Monday, November 25, 2013

Philosophy course

mary adam christmas card 1 2013Just finished the last quiz in the Introduction to Philosophy course I've been doing, and watched the last lecture earlier today. There's an optional essay as well. I learned a lot from it, including what philosophy is, which (it turns out) is not quite what I had thought. I'm glad I did it, wish I'd done something along those lines years ago. It's like necessary orientation in any field of study. I will take some time to assimilate it. Meanwhile, I've signed up for another Coursera/University of Edinburgh course next year in the Philosophy of Science which was by far the most interesting section for me and I'd like to follow it up (aesthetics was not covered).

I think we had the same professor with steam punk goggles as A.J. Jacobs in the article linked below (from the New York Times, 21/4/13), an opinion on Massive Open Online Courses (MOOCs). My previous experience of online learning in my art degree resembled his in many ways.

Monday, November 18, 2013

A new mother

This is nice ...



Newsletter #3 went out yesterday. If you are subscribed and you haven't received it, it may have gone into your spam folder or the "Promotions" tab in gmail. Feedback welcome.

Monday, November 11, 2013

Notes on a small caterpillar

Notes about the frangipani flower
and the caterpillar (c) Mary Adam
On an afternoon a few months ago, I brought a sprig of frangipani inside to look at it more closely. I used a loupe placed over it which gave me approx 3-4X magnification. That's when I saw a little caterpillar which had been carried in on the stem of the flower. It was no more than 1 cm long. It was walking along the stem towards the flower. I looked at it through the loupe -- it was still just a little caterpillar except the loupe made it bigger and easier to see. Suddenly the stem shook slightly. The little caterpillar drew back in alarm, startled, just as I might jump at an unexpected sound. There was something extraordinary about that movement. It could have been any animal. In some ways it was uncannily like a human reaction. Maybe it was the fact of witnessing it through the loupe that made it so vivid and human-like. Just a little 1 cm caterpillar. A while later it munched through the yellow pollen of the frangipani flower and after that I put it back in the garden. 

I have tried to estimate the approximate relative sizes of a small caterpillar and a human being. I can't guarantee the following calculation is correct as maths is not my best subject so please let me know if there's a mistake:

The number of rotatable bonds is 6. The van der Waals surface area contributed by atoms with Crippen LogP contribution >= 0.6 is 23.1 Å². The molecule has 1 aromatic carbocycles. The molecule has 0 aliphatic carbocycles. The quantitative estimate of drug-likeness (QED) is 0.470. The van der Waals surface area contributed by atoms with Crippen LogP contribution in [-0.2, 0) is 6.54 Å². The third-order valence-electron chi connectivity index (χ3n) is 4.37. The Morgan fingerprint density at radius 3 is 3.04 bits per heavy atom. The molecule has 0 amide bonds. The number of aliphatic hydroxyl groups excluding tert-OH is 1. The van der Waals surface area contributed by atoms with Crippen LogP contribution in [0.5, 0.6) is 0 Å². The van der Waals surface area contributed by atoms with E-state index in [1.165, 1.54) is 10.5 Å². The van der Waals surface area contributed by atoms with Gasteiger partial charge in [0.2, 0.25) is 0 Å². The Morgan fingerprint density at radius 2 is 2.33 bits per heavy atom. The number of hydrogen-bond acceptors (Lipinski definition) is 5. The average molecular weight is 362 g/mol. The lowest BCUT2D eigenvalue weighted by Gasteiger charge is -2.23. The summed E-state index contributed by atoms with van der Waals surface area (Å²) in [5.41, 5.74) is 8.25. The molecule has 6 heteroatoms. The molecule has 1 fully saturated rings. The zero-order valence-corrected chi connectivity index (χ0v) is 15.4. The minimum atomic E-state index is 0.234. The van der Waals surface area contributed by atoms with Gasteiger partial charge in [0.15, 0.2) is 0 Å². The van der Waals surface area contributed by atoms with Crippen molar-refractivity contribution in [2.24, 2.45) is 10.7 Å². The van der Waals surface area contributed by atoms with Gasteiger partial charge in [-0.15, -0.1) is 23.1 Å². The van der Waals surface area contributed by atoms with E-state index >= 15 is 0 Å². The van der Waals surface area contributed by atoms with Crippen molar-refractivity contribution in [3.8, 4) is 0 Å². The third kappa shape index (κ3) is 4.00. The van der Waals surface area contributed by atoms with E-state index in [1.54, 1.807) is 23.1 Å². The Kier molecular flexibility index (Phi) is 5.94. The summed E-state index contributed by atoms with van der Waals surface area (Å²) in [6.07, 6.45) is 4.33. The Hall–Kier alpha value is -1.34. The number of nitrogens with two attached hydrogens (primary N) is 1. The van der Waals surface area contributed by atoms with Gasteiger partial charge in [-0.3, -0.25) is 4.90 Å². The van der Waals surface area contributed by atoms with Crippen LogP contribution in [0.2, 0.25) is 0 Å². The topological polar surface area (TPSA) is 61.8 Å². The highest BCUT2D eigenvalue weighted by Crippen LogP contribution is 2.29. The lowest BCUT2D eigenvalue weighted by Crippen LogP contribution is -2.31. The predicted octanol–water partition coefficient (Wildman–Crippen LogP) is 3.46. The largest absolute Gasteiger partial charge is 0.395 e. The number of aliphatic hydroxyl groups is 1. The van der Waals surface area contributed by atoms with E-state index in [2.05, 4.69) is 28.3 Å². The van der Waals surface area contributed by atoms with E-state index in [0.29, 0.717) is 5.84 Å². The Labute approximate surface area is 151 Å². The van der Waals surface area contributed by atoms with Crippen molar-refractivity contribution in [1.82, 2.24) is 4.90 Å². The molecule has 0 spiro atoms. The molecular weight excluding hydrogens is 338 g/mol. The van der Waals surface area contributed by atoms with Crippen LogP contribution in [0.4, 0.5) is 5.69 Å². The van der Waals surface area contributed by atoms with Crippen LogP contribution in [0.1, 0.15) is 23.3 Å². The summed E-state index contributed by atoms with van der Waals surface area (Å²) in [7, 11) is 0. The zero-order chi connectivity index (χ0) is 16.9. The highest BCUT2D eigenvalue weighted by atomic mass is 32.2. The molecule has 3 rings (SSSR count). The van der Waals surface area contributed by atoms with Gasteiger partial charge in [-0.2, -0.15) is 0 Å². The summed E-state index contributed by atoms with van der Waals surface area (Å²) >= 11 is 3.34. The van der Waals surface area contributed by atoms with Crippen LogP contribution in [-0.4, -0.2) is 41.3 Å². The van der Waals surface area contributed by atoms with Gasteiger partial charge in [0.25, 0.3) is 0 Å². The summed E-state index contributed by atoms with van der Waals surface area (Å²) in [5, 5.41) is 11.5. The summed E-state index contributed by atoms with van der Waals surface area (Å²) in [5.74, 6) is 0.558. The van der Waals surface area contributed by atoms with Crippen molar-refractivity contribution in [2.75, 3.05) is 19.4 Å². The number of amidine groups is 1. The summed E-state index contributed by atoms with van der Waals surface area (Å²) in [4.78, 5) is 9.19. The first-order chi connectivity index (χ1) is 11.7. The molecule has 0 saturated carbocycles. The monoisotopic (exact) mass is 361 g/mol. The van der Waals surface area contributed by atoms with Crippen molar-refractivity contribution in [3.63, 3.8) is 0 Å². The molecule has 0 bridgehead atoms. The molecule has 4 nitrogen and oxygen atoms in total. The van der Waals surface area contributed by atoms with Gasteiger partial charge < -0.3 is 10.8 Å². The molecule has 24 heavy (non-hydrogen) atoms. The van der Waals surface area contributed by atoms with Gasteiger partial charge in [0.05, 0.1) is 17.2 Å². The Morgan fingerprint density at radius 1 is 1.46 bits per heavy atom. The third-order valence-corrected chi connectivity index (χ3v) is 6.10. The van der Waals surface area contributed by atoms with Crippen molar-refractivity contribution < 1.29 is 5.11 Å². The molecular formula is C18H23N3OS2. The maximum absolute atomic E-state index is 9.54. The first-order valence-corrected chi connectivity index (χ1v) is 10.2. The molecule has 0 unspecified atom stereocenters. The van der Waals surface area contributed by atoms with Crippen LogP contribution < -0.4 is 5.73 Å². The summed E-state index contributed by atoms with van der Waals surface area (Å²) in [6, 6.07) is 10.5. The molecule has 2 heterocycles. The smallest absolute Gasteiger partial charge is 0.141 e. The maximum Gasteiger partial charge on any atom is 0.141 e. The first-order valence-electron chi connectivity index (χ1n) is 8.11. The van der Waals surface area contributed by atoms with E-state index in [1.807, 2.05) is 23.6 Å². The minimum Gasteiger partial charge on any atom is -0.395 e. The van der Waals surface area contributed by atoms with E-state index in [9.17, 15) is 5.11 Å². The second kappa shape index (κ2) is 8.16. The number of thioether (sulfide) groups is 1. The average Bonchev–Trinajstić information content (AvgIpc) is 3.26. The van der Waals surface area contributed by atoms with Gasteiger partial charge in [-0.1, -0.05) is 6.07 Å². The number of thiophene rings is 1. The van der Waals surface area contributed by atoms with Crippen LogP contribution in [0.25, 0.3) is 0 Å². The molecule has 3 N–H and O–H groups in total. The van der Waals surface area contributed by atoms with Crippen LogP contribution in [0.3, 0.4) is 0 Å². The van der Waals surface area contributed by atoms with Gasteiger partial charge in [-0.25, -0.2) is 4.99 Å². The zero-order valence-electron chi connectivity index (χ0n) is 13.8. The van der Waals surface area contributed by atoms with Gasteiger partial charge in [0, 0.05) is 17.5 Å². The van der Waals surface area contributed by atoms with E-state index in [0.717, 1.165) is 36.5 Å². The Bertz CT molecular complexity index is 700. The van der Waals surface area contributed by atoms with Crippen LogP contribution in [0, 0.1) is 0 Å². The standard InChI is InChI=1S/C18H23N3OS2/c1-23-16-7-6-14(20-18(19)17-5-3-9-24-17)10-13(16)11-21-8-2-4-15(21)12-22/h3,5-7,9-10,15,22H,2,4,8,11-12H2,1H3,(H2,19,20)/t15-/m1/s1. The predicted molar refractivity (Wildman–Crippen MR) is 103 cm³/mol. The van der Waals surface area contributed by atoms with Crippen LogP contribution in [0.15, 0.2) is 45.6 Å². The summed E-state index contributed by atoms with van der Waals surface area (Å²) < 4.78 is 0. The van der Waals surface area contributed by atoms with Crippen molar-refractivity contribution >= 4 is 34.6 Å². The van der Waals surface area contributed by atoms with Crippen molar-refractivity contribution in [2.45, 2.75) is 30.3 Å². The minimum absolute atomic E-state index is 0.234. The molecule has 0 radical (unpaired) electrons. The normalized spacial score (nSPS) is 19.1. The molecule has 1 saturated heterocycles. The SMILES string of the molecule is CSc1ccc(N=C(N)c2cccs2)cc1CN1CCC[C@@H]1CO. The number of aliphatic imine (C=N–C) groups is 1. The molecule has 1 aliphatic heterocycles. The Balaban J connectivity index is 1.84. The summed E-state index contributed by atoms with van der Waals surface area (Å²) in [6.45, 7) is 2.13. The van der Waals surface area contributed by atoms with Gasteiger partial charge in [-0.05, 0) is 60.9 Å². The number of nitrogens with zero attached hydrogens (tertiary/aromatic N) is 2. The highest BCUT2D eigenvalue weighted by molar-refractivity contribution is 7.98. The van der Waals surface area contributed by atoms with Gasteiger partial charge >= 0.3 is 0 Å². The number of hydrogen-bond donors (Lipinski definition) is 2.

Caterpillar weighs  0.3 gm

Human being weighs 60 kg = 60,000 gm

60,000 divided by 0.3 = 200,000

Therefore a human being is about 200,000 times bigger than a caterpillar.

What would be 200,000 times the size of a human being?

60 Kg x 200,000

= 12,000,000 Kg -- twelve million Kg = 12,000 tons -- a large liner?

(10,000 tons = 10 million kg)

Therefore, 1 ton = 1000 kg

A ton is 2000 lbs (1000 kg).

A car weighs a ton, also an elephant.

12000 tons = 12000 cars.

Or 12000 elephants.

It's difficult to imagine that size difference.

Caterpillars have about 4,000 muscles (the human being has only 629). They move through contraction of the muscles in the rear segments, pushing the blood forward into the front segments elongating the torso. The average caterpillar has 248 muscles in the head segment alone.
Caterpillars do not have good vision. They have a series of six tiny eyelets or 'stemmata' on each side of the lower portion of their head. These can probably form well focused, but poorly resolved images (Scoble 1995). They move their heads from side to side probably as a means of judging distance of objects, particularly plants. They rely on their short antennae to help them locate food.
Some caterpillars are able to detect vibrations, usually at a highly specific frequency. Caterpillars of the common hook-tip moth, Drepana arcuata (Drepanoidea), produce sounds to defend their silk nests from members of their own species, by scraping against the leaf in a ritualized acoustic duel (Yack et al. 2001). They detect the vibrations conducted by the plant and not air-borne sounds. (New World Encyclopedia)
I should have mentioned that the Frangipani is the host plant for the Frangipani Horn Moth. I don't think the small caterpillar was one of those because the Horn Moth caterpillars are orange and black with yellow stripes and are very fierce looking. I have a photo somewhere...

Caterpillar of Pseudosphinx tetrio, the Frangipani Hornworm Moth,
my not-very-good photo 

There are better photos of both caterpillar and moth in the Wikipedia article --

Monday, November 4, 2013


White, acrylic on deep-edge canvas, 10 x 8" (c) Mary Adam
One of my paintings has received an award in an international online art exhibition. "White", a still life (above), received a "Special Recognition" award in the Light Space & Time Open Exhibition November 2013 in the "Painting and Other" category. I didn't expect it and am thrilled.

The ASTT Art Market 2013

The Art Society of Trinidad and Tobago is hosting an art market on Saturday 21 December, 2013 at their headquarters in Federation Park. This is the first time they're doing it. I will have a space (a table) and will have small paintings, linocuts and silkscreens on offer. It should be a pleasant affair amid all the pre-Christmas hustle and bustle so do please drop in.

Click to enlarge

Newsletter #3

My next newsletter will be going out within the next two weeks. If you are not already a subscriber and would like to be, please click here.

Introduction to Philosophy

A free 7-week course by the University of Edinburgh via Coursera. It's something of an eye-opener, not what I expected. So far am glad I signed up. It has changed my thinking in some ways. More when it finishes (it's just over half-way through).